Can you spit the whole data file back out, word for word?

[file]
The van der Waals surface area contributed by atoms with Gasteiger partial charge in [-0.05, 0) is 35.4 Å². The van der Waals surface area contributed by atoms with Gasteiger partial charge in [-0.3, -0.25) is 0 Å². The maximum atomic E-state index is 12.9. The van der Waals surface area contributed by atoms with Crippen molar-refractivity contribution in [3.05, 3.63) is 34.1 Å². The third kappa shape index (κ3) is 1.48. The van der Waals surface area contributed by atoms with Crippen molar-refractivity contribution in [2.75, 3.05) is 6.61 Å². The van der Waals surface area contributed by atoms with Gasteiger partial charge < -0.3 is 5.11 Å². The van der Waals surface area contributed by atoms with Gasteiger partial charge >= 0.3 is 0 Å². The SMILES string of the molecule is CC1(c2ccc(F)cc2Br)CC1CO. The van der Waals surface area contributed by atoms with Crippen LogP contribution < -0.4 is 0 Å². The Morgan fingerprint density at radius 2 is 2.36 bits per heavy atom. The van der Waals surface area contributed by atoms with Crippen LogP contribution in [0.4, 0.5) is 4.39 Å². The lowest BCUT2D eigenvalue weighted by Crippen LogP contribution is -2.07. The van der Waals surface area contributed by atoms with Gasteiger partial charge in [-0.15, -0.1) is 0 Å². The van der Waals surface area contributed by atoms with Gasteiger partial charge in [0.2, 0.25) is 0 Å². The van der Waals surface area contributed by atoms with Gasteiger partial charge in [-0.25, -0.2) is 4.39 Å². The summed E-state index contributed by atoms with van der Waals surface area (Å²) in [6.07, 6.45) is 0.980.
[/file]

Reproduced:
The van der Waals surface area contributed by atoms with Gasteiger partial charge in [-0.05, 0) is 35.4 Å². The van der Waals surface area contributed by atoms with Gasteiger partial charge in [-0.3, -0.25) is 0 Å². The maximum atomic E-state index is 12.9. The van der Waals surface area contributed by atoms with Crippen molar-refractivity contribution in [3.05, 3.63) is 34.1 Å². The third kappa shape index (κ3) is 1.48. The van der Waals surface area contributed by atoms with Crippen molar-refractivity contribution in [2.75, 3.05) is 6.61 Å². The van der Waals surface area contributed by atoms with Gasteiger partial charge < -0.3 is 5.11 Å². The van der Waals surface area contributed by atoms with Gasteiger partial charge >= 0.3 is 0 Å². The SMILES string of the molecule is CC1(c2ccc(F)cc2Br)CC1CO. The van der Waals surface area contributed by atoms with Crippen LogP contribution < -0.4 is 0 Å². The Morgan fingerprint density at radius 2 is 2.36 bits per heavy atom. The van der Waals surface area contributed by atoms with Crippen LogP contribution in [0.4, 0.5) is 4.39 Å². The lowest BCUT2D eigenvalue weighted by Crippen LogP contribution is -2.07. The van der Waals surface area contributed by atoms with Gasteiger partial charge in [-0.15, -0.1) is 0 Å². The van der Waals surface area contributed by atoms with Gasteiger partial charge in [0.2, 0.25) is 0 Å². The van der Waals surface area contributed by atoms with Gasteiger partial charge in [-0.25, -0.2) is 4.39 Å². The summed E-state index contributed by atoms with van der Waals surface area (Å²) in [6.07, 6.45) is 0.980.